You need to be aware not only of what he is doing, but also of what he is thinking. Attention to his body language will tell you what issues concern him and need to be addressed. This doesn’t mean you should react as your horse would, quite the contrary; the more concerned he becomes, the more calm and reassuring you must remain. When he gains confidence that you will notice and address the issues that concern him, he becomes more relaxed and begins turning to you for reassurance and direction.
Have a plan of action
To provide security for your horse, not only do you need to notice the wolves, you need to know what to do about them. Look ahead; watch for potential problems and know in advance how you are going to respond to each situation as it develops. Be proactive; take corrective action before a minor problem develops into a major blow up.
Get the big picture, and know how the pieces fit into the puzzle. Set your long term goals with the horse in mind. A long term goal for the horse is not winning some show next weekend, or even some award at the end of the year (he planned on living beyond that, and doesn’t share in your glory). Your long term goals need to be based on how you (you and your horse) are going to develop a relationship both of you will be happy with five or ten years from now.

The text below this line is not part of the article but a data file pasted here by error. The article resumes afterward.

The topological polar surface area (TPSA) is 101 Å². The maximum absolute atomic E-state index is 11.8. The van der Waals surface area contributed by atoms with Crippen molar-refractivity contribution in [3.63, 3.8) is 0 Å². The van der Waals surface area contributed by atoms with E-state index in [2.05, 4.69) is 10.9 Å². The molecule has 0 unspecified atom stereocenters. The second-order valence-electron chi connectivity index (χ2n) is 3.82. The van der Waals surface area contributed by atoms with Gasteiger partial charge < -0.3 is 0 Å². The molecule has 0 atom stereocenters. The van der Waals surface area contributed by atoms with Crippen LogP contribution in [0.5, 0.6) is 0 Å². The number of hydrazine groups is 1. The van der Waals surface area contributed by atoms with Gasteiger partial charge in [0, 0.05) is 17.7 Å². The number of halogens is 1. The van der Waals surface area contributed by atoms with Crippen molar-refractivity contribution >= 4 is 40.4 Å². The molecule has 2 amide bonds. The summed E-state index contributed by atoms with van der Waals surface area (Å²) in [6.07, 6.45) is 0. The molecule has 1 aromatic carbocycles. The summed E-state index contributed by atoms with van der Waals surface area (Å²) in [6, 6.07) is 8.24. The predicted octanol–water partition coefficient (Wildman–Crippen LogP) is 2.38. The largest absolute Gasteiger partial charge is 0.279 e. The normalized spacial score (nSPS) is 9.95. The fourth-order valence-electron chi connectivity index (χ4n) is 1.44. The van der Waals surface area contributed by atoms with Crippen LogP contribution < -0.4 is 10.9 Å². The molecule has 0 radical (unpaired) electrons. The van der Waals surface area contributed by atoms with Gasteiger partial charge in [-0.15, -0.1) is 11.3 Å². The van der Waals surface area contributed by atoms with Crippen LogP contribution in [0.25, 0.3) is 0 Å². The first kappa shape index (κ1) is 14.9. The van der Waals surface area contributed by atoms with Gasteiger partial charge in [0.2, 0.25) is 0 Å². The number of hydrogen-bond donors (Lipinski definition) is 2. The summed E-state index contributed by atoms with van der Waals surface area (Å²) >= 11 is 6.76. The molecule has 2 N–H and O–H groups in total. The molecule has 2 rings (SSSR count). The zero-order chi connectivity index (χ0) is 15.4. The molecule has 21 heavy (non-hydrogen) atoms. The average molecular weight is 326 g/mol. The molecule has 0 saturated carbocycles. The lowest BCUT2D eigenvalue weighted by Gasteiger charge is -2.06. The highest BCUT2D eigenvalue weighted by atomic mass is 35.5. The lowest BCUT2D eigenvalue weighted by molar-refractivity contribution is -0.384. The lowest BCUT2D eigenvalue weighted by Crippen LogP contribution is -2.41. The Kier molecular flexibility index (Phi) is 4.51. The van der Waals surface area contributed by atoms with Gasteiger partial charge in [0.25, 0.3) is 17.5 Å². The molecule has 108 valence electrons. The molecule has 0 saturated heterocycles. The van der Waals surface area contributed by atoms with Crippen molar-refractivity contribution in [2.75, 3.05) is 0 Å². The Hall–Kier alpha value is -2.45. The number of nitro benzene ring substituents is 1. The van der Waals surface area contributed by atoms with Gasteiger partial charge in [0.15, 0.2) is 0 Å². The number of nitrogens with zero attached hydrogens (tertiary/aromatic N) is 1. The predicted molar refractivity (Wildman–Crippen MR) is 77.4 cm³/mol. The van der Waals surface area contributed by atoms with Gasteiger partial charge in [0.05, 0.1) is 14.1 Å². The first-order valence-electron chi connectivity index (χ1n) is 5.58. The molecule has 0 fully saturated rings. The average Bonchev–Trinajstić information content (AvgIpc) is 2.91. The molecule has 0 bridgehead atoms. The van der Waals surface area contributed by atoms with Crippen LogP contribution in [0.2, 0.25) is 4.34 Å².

Everything you teach your horse needs to be done with those goals in mind. Use a step by step approach that starts at the very beginning and progresses the horse’s understanding of what you want him to do. Don’t assume he knows anything until you have asked it of him, or taught it to him. If the horse has difficulty learning something, it’s probably because you didn’t make the steps in the learning process small enough for him to learn; back up and break the learning process down into smaller steps. Know how your horse learns, and set up your teaching program to make it as easy as possible for him to progress. (We’ll cover these concepts in more detail in future articles.)
Keep your priorities straight. Quick fixes, gimmicks, and equipment that “make the horse” do something may seem like a solution; but often avoid the real issue, and slow down the long term learning process.
Be willing to take charge